These Are Uncertain Times For investors. As the Greenspan era — a period that included one of the longest economic expansions in history — came to a close, we witnessed successive interest rate hikes, exorbitant oil prices, and the cooling down of the once-torrid housing market. One of the chief concerns among individual investors has been the elimination of pensions and the restructuring of retirement plans. These developments come as the first crop of baby boomers turns 60.
So as Ben Bernanke, the new chairman of the Federal Reserve Board, settles into his post, the investment environment remains disconcerting to many. To help you figure out your next step in preserving and building your wealth, we have assembled a group of top financial professionals for our semiannual investment roundtable. Members include Gail Perry-Mason, first vice president of financial services at Oppenheimer & Co., an investment advisory firm, and co-author of Girl, Make your Money Grow! A Sister’s Guide to Protecting Your Future and Enriching Your Life (Broadway; $19.95); David Hinson, principal of New York-based Wealth Management Network, a consulting practice dedicated to assisting clients in the creation, preservation, and transfer of wealth; Jan J. Williams, an estate planning specialist with AXA Advisors in Atlanta who deals with business owners and professionals; and Dale Bryant, who operates The Bryant Group, an investment firm that caters to small investors.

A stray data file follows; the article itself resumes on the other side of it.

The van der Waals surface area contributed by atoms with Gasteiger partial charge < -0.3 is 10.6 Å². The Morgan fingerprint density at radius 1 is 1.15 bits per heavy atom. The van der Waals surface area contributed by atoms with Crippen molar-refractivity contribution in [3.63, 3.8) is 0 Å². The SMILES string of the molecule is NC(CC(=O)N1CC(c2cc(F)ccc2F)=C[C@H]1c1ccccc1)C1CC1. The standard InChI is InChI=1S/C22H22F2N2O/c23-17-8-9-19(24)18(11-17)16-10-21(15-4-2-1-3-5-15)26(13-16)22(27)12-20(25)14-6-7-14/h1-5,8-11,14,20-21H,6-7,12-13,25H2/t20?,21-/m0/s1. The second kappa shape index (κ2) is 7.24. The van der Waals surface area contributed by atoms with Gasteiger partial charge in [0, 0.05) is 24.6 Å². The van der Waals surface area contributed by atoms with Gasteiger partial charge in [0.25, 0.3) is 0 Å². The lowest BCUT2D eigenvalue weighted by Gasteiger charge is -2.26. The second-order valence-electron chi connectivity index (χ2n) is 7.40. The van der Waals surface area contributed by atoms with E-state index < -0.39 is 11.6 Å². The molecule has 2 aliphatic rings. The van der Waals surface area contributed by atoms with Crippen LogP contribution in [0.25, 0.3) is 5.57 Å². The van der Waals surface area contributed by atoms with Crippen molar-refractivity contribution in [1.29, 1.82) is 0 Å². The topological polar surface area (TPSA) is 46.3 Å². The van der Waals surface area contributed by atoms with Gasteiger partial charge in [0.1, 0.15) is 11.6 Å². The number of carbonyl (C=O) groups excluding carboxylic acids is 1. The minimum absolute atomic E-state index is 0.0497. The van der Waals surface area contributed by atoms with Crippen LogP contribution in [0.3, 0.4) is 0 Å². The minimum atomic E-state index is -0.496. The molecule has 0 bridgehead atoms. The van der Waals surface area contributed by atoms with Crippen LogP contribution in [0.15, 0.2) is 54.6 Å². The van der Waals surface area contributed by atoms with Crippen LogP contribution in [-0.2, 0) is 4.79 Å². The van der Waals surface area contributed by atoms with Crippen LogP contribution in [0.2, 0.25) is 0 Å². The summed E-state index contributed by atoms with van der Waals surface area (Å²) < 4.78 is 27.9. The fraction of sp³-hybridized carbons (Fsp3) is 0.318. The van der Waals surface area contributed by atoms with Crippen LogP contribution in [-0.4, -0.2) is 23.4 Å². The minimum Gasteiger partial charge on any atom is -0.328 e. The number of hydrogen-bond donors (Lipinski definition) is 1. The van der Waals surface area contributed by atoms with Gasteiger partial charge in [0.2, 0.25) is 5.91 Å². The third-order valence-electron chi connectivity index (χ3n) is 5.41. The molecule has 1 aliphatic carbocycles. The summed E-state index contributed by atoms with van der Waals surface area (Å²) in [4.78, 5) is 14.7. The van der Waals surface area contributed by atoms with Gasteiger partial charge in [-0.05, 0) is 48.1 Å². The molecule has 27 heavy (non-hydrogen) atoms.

BLACK ENTERPRISE: What is your market outlook for 2006?
Gail Perry-Mason: In the United States, it’s going to be slow growth. I still think there is growth there. No matter who you are or what you do, there is always some opportunity. You’re going to get opportunity with diversification. Our firm is looking at maybe 8% but more overseas.
David Hinson: I think 2006 is going to be a very good year for investing. I think, though, that we are going to see a lot of volatility in the market. Over the past couple of years, much of the returns have been made in spurts, short periods of time. Last year, we sweated out the market until the fourth quarter, when there was a rally in which most people got 80% to 90% of their total return for the year within a two-month period.
I think we’re going to see an increase this year in market volatility because the issues that we are facing in the U.S. economy and the global economy are fairly traumatic. But I believe that we will see that stocks will outperform bonds in 2006. I believe that active management will outperform passive management. I believe that international equities and emerging markets will outperform U.S. equities.
Jan J. Williams: I am an optimist. For 2006, what the African American community has to do is get smart and outsmart the rest of society and not get caught up in a U.S.-only focus and what U.S. politics say should be done.
The world is a global market now like never before. There is no historical precedent. Never before have we had emerging markets that have stabilized. In previous times,